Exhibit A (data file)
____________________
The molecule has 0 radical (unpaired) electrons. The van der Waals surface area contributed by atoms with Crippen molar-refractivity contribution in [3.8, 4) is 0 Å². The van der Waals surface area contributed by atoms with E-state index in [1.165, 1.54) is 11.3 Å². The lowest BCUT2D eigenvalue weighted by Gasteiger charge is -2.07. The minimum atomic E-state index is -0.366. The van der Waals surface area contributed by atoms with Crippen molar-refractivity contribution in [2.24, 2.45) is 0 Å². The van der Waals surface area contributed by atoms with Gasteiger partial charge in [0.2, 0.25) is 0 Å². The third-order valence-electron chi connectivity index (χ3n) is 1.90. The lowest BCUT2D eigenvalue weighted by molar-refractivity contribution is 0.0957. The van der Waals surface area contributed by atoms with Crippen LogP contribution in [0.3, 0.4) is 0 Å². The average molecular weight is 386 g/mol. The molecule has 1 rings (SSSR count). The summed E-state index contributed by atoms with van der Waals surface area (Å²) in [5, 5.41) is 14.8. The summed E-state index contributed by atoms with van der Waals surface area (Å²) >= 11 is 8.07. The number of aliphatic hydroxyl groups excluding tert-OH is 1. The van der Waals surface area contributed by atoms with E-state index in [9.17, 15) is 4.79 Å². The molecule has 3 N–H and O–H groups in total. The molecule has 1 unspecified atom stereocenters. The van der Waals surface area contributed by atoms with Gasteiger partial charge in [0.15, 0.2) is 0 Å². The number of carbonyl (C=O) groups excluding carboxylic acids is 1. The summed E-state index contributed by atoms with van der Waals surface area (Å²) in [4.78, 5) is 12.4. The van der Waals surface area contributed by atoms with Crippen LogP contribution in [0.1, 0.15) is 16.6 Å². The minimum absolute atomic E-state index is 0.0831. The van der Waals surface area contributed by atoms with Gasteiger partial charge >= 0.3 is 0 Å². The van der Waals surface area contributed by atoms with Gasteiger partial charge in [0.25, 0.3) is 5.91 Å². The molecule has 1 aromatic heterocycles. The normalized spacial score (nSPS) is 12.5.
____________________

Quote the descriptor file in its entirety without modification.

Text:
The molecule has 0 radical (unpaired) electrons. The van der Waals surface area contributed by atoms with Crippen molar-refractivity contribution in [3.8, 4) is 0 Å². The van der Waals surface area contributed by atoms with E-state index in [1.165, 1.54) is 11.3 Å². The lowest BCUT2D eigenvalue weighted by Gasteiger charge is -2.07. The minimum atomic E-state index is -0.366. The van der Waals surface area contributed by atoms with Crippen molar-refractivity contribution in [2.24, 2.45) is 0 Å². The van der Waals surface area contributed by atoms with Gasteiger partial charge in [0.2, 0.25) is 0 Å². The third-order valence-electron chi connectivity index (χ3n) is 1.90. The lowest BCUT2D eigenvalue weighted by molar-refractivity contribution is 0.0957. The van der Waals surface area contributed by atoms with Crippen LogP contribution in [0.3, 0.4) is 0 Å². The average molecular weight is 386 g/mol. The molecule has 1 rings (SSSR count). The summed E-state index contributed by atoms with van der Waals surface area (Å²) in [5, 5.41) is 14.8. The summed E-state index contributed by atoms with van der Waals surface area (Å²) >= 11 is 8.07. The number of aliphatic hydroxyl groups excluding tert-OH is 1. The van der Waals surface area contributed by atoms with E-state index in [9.17, 15) is 4.79 Å². The molecule has 3 N–H and O–H groups in total. The molecule has 1 unspecified atom stereocenters. The van der Waals surface area contributed by atoms with Gasteiger partial charge in [0.15, 0.2) is 0 Å². The number of carbonyl (C=O) groups excluding carboxylic acids is 1. The summed E-state index contributed by atoms with van der Waals surface area (Å²) in [4.78, 5) is 12.4. The van der Waals surface area contributed by atoms with Crippen LogP contribution in [0.1, 0.15) is 16.6 Å². The minimum absolute atomic E-state index is 0.0831. The van der Waals surface area contributed by atoms with Gasteiger partial charge >= 0.3 is 0 Å². The van der Waals surface area contributed by atoms with Gasteiger partial charge in [0.25, 0.3) is 5.91 Å². The molecule has 1 aromatic heterocycles. The normalized spacial score (nSPS) is 12.5.